When the subject of an introduction to an essay, term paper, or interview came up, one of the students wanted to know why an intro was necessary, especially a lengthy one.  He went on to note that his high school English teacher, Mr. Rogers, always told them that they should get right to the point.

        I asked him whether or not Mr. Rogers was married.  The student replied yes and said that Rogers had chaperoned the senior prom, along with his wife.  With that information, I offered this response to the student and the class:

        “Am I to assume, then, that when Mr. Rogers proposed to his wife, he got right to the point?” I suppose he said, “Yo, babe!  Church, Saturday, noontime, and don’t be late.”

        When the laughter died down, I went on to add. “ I don’t know Rogers, but I am sure he is not the Fonz.  I bet he picked out the perfect restaurant, had the right music playing, and began whispering ‘sweet nothings’ in her ear while they were dancing.  And then when the moment was right, he got to the heart of the matter--his objective, the proposal.”

        The point I was making is that there are rhythms and patterns in life:  some are natural phenomena and some are emotional ones.  It does not always just storm.  Before the rain, the clouds darken, the wind swirls, thunder booms, and lightning flashes.  And when it comes to something emotional, like proposing marriage, many factors, sensations, and feelings must come together:  faces flush, blood pressures rise, and breathing becomes heavy--like an intro, before the words, “Will you marry me?” Writing a story without an intro is like having sex without foreplay, I added.

        The next issue that was discussed was the use of metaphors as key ingredients of the introduction.  I pointed out that a metaphor is just one type of “hook” to get the reader interested in your subject and to try to predict what the point of the story will be about.  Fish just don’t jump on the hook for the fisherman.  The fisherman must use bait, and it must be the right bait.  Just as the fisherman knows what will lure the fish, the writer must know what metaphor or attention getter will attract (or hook) the reader to want to continue reading.  A good metaphor also has another important purpose to a good piece of writing:  it provides a focus or outline for the writer to follow as he or she makes certain issues clear, and the metaphor allows the grasp the points being made more readily.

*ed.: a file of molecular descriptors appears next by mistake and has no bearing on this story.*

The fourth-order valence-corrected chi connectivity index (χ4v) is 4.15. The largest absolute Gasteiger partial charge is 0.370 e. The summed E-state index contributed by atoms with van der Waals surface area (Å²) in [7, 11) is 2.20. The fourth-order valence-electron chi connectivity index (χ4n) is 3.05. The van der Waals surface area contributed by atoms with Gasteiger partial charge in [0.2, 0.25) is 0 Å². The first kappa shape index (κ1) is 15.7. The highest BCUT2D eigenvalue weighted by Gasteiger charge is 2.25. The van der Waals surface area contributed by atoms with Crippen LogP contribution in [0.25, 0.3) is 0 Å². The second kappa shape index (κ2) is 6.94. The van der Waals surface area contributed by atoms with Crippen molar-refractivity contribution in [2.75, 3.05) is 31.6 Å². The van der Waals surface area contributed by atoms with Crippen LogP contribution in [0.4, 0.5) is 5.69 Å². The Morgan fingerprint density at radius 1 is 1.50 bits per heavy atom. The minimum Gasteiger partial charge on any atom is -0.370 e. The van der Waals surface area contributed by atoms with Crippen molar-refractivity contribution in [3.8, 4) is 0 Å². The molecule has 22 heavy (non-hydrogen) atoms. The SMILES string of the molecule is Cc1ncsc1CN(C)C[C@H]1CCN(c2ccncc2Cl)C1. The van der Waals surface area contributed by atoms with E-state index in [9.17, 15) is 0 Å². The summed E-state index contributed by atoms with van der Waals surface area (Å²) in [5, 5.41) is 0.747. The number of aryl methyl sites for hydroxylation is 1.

I concluded with an example from Car & Driver magazine.  In the article I cited, the writer was comparing two cars but did not jump right into the statistics, but baited the reader by saying that the cars were as elegant as First Ladies, but one car was like Jackie Kennedy and the other was like Barbara Bush.  Well, I was hooked.  As I was reading, I was hoping to second-guess the writer by trying to figure which car was which First Lady.  I was also able, by use of the metaphor, to follow all the comparisons that the writer made because the metaphor was the organizational pattern.  Not only did I get a good idea of how the two cars differed but also got a good laugh at the same time.  I was informed and entertained at the same time.  And that is what good writing should be about.